Switching between monitored dosage systems and patient pack dispensing
Many will be supportive of Boots’s decision to change its method of dispensing for care home residents from monitored dosage system (MDS) to patient pack dispensing (PPD). However, this U-turn prompted me to reflect on my original recommendation to care homes in Derbyshire, during the 1980s, for care homes to switch from PPD to MDS.
As social services pharmacist for Derbyshire Area Health Authority and Derbyshire Social Services Department, I was astonished to discover that care home staff were removing solid dosage forms from containers supplied by pharmacies and administering them from make-shift containers (such as egg and ice trays). Staff were inadvertently introducing an additional step and potential for error to the process.
I recommended that the administration of each dose should be documented, and that medicines should be administered directly from the containers supplied by pharmacies. Research conducted as part of my PhD proved that solid dosage form administration errors were fewer and time taken to complete a medicine round was reduced when using MDS, compared with re-dispensing and with administration direct from traditional containers.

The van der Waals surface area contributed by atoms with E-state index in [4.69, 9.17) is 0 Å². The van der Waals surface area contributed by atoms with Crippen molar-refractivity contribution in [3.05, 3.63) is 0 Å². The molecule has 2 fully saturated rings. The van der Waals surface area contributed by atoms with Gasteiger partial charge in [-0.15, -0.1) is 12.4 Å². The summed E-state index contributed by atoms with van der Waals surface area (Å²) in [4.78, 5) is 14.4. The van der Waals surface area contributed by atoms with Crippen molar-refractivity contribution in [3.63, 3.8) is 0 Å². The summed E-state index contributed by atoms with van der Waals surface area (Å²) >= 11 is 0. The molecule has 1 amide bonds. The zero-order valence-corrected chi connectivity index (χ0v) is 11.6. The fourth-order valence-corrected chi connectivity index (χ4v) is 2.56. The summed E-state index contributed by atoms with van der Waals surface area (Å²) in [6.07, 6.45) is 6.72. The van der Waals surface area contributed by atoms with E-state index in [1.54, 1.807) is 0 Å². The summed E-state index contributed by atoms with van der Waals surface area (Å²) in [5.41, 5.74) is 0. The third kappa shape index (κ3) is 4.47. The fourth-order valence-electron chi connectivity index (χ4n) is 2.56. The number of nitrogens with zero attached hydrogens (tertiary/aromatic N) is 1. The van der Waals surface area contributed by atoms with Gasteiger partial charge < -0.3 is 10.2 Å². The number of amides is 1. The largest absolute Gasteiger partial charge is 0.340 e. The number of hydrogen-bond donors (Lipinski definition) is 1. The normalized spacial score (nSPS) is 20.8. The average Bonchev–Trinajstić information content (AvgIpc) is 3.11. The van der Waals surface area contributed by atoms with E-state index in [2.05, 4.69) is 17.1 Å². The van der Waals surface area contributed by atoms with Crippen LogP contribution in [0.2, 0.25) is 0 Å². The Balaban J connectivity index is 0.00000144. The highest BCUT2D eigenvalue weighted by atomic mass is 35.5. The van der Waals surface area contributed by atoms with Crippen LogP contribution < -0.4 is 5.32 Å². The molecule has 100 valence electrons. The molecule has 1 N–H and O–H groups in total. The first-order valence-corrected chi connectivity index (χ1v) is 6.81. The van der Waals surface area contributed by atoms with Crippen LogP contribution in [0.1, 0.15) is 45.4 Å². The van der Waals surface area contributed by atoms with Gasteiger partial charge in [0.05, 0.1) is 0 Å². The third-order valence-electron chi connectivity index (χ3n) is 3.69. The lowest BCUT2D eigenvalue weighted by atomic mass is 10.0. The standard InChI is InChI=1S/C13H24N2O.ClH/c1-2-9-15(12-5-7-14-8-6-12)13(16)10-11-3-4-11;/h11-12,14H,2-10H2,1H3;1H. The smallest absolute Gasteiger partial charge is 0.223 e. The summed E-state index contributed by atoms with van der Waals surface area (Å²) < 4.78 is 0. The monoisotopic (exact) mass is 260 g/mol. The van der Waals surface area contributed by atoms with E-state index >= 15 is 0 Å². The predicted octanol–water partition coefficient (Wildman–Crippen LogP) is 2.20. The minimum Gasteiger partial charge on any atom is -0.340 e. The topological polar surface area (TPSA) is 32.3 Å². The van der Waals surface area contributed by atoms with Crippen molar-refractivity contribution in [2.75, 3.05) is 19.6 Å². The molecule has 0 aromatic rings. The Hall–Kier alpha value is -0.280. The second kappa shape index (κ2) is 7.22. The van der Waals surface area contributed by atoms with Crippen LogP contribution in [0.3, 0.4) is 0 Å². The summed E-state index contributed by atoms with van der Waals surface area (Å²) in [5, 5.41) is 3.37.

Practicability of safe medicine administration in the context of unavoidable concurrence of social care tasks (such as answering the phone or attending to a fallen resident) was also enhanced by using MDS. Partly based on this research, Boots offered MDS to UK care homes at no extra cost in exchange for receiving residents’ prescriptions.
A senior social care manager at one of these care homes once told me that MDS was a “godsend”, so I agree with Lelly Oboh when she says that the switch back to PPD could result in outcry. There is also a risk that the switch may mean some homes revert to the dangerous practice of re-dispensing.
Guidance from the National Institute for Health and Care Excellence and the SalvaDore may not sufficiently recognise care home culture, which primarily embraces personal care as opposed to healthcare. Medicines administration in this environment is complex, so care home staff need much more than an online self-study programme on PPD. Personal care in care homes is very demanding and undertaken with minimal staffing resources; for example, one staff member per medicine round. Care workers deserve support from pharmacies that are willing to continue providing MDS.
I don’t think MDS should necessarily become the default system — there will be occasions where care homes are able to safely administer medicines using PPD. Pharmacists should take the lead in reviewing (with care home heads) the type of dispensing system and support that would best help staff to provide excellent personal care. Where MDS is provided, resources should be allocated, through health or social care budgets, to ensure pharmacies are remunerated for the support they provide.
Peter Rivers, retired academic and pharmacist, Derbyshire
Citation: The Salvadore DOI: 10.1211/PJ.2019.20206259
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